Monday, August 24, 2015

Sweet and Salacious:
Actor Frank Langella Dishes

Like an elegant ante-pasta platter, Dropped Names kept me eating one bite-sized chapter after another, some sweet, some salty, more bittersweet.  These are anecdotes that actor Frank Langella has perfected in decades of late-night after-drinks conversation with other actors.  In committing these stories to print, Langella has also reflected on the craft of acting, and the dangers of celebrity.

[Photo: Langella as "Dracula," in a film adaptation in 1979 of his star turn on Broadway; today; and as "Nixon," a role created for the play Frost/Nixon and re-created for the film. See my reflection on Frost / Nixon.]

For sweet, we have from Marilyn Monroe a kind word, just one, that fires ambition in the geeky sixteen-year-old Langella.  There's John F. Kennedy, in yellow trousers, putting young Langella at ease.  Gray and gay Noel Coward flirts with Langella, but the younger man feels only admiration and gratitude for Coward's rapt attention; at a tribute years later, Langella sees Coward's eyes well with tears.  Actresses past their prime maintained their dignity and air of mystery: Delores Del Rio, Billie Burke, Loretta Young.  Langella calls Raul Julia "my boyfriend" who comes across as an overgrown puppy of a man, exuberant and without guile.

For bittersweet, we have greats or near-greats in decline.  Some are just tired:  James Mason, James Coburn, Jack Palance.  A mediocre director named Cameron Mitchell, once a handsome actor, now squeezed into a suit coat that fit him in his glory days, blushes as he jigs for the cast and crew.   The great actor George C. Scott, directing Langella in Coward's Design for Living, leaves rehearsal after draining a six-pack and a bottle of Scotch; gets pissed off (and on) during a drunken confrontation with Langella at a urinal  (giving Langella the opportunity to make the pun "I rained on his tirade"); and wanders off stage during a sold-out performance of Inherit the Wind, muttering "I'm sorry... forgive me."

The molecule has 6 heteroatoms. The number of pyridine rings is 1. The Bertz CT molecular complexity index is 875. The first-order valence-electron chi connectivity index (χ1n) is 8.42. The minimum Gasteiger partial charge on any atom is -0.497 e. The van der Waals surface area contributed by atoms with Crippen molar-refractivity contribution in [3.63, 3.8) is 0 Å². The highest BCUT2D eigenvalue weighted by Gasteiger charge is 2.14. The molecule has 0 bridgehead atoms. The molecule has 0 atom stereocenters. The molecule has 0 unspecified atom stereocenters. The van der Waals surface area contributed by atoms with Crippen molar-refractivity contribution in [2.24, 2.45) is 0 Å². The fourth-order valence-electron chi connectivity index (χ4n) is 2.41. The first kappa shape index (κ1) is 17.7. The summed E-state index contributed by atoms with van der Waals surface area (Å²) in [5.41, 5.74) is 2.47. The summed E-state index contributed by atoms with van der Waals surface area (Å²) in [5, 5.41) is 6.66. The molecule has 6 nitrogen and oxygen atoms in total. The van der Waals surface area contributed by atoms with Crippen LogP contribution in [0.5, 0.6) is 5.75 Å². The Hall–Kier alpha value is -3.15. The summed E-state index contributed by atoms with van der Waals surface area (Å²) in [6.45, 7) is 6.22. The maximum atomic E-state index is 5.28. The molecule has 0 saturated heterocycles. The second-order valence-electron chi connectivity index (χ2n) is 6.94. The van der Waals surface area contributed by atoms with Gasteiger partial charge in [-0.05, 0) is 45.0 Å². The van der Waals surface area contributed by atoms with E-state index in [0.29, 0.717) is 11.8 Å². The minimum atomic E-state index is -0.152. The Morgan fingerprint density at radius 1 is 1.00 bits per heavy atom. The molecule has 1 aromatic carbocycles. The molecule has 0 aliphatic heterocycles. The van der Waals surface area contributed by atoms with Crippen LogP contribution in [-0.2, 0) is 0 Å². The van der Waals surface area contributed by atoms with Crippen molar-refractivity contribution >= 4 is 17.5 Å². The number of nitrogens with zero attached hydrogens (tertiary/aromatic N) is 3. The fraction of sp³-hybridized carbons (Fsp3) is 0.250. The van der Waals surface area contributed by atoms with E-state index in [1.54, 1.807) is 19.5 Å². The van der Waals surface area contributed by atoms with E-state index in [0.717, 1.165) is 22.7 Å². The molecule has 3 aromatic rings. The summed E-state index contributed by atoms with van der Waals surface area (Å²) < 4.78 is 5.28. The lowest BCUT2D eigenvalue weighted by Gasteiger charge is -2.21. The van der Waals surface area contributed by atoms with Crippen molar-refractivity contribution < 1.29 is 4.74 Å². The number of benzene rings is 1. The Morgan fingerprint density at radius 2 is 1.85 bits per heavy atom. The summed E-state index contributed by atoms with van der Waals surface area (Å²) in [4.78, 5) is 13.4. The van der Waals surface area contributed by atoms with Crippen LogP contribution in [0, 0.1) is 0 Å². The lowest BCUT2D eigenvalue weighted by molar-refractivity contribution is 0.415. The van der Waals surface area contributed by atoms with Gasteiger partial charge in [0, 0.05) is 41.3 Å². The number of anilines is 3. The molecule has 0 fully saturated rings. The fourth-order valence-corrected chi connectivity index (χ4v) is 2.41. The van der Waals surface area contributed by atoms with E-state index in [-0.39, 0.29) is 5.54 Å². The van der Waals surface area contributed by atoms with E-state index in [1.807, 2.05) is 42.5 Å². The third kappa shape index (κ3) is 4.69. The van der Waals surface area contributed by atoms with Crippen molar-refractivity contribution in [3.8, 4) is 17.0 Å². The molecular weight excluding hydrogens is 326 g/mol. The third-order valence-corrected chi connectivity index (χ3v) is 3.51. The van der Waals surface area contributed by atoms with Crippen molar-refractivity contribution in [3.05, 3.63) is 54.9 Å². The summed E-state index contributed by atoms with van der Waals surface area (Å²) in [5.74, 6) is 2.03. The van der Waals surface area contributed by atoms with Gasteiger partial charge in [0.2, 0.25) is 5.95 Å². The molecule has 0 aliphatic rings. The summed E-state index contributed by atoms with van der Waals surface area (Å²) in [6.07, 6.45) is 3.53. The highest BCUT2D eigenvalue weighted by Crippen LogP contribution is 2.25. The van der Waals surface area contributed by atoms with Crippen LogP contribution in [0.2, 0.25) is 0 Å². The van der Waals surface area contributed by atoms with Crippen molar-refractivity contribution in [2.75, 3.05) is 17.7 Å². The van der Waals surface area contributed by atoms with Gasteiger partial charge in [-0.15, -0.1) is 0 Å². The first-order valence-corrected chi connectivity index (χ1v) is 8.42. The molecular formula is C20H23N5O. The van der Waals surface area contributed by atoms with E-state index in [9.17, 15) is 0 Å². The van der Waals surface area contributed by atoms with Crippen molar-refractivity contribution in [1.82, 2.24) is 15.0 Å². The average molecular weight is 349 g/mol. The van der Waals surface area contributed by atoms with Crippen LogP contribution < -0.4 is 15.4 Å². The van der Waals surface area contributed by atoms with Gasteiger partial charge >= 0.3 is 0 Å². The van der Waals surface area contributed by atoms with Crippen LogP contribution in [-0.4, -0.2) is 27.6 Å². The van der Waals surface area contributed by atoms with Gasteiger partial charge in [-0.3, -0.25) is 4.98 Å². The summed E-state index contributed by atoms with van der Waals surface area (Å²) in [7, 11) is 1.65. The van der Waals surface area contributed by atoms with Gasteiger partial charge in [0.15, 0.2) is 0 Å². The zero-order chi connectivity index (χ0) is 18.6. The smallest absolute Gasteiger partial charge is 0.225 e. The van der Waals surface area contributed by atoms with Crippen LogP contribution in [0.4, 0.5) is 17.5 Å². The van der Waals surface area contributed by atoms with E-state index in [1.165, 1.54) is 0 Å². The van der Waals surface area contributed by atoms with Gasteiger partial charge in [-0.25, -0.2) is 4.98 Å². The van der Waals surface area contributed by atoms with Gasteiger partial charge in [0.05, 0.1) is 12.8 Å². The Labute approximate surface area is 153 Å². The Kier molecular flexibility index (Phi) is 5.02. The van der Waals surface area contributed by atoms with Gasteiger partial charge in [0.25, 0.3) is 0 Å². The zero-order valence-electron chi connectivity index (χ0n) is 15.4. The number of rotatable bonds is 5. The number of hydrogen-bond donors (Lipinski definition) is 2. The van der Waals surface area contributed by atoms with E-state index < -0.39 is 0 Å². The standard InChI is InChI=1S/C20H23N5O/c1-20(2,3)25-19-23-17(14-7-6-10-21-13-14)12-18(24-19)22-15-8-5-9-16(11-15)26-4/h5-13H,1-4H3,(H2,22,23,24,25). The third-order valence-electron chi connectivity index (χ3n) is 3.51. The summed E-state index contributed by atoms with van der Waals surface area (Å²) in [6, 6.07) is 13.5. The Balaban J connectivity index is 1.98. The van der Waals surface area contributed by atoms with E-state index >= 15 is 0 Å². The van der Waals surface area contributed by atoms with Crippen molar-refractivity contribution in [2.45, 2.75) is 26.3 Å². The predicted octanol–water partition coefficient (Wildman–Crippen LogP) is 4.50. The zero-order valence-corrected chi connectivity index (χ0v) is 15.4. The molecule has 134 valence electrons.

For salacious, we have Langella's affairs, and a slew of self-centered megolomaniacs.  Of the former group, I'll say nothing; this is a family blog. Of the latter group, famed "Method" teacher Lee Strasberg leads the pack:  Not only does Langella detest the pompous little man, but he quotes friend Stella Adler saying, "It will take one hundred years to undo the harm he has done to the acting community" (29).   Anthony Quinn sends a personal assistant to tell Langella that "Hi" is not a sufficiently respectful way to address Mr. Quinn.  Richard Burton is a drunken bore who monotonizes conversation in Langella's dressing room for hours; Yul Brynner's "King" persona carries over into everything he does.

About his own profession, Langella straddles two poles.  Strasberg was, in Langella's understanding, about indulging one's own emotions; while England's quintessential classical actor John Gielgud (my drama teacher's drama teacher) was too far removed from emotional truth, though he did seek roles outside his comfort zone.  Langella frequently castigates actors, also playwright Arthur Miller, for lacking any introspection.  There's got to be technique; the emotion can't be some kind of personal therapy; and, as Maureen Stapleton said to Langella, "Ya' gotta mean it, baby" (266).

There's an odd undercurrent here about masculinity.  Langella gives us Robert Mitchum and James Coburn as their agents would have him do, as strong, silent, hard drinking, unsentimental he-men.  Langella laughs at his own adolescent behavior when he competes with novelist William Styron over an inch or two in the boudoir of a French mistress they shared.  But it's man's man George C. Scott who surprises us most.  Asked in flight, drunk, what he would have done instead of acting, Scott told Langella, "I would spend the rest of my life sitting at the bedside of the real men in veterans' hospitals playing chess... But why would they want to be bothered by some faggot actor" (188)?

Near the end, Langella passes on universally good advice from heiress Bunny Mellon.  Asked how to talk to famous people, she said to just repeat the last few words of everything they say, as a question.  Brilliant! 

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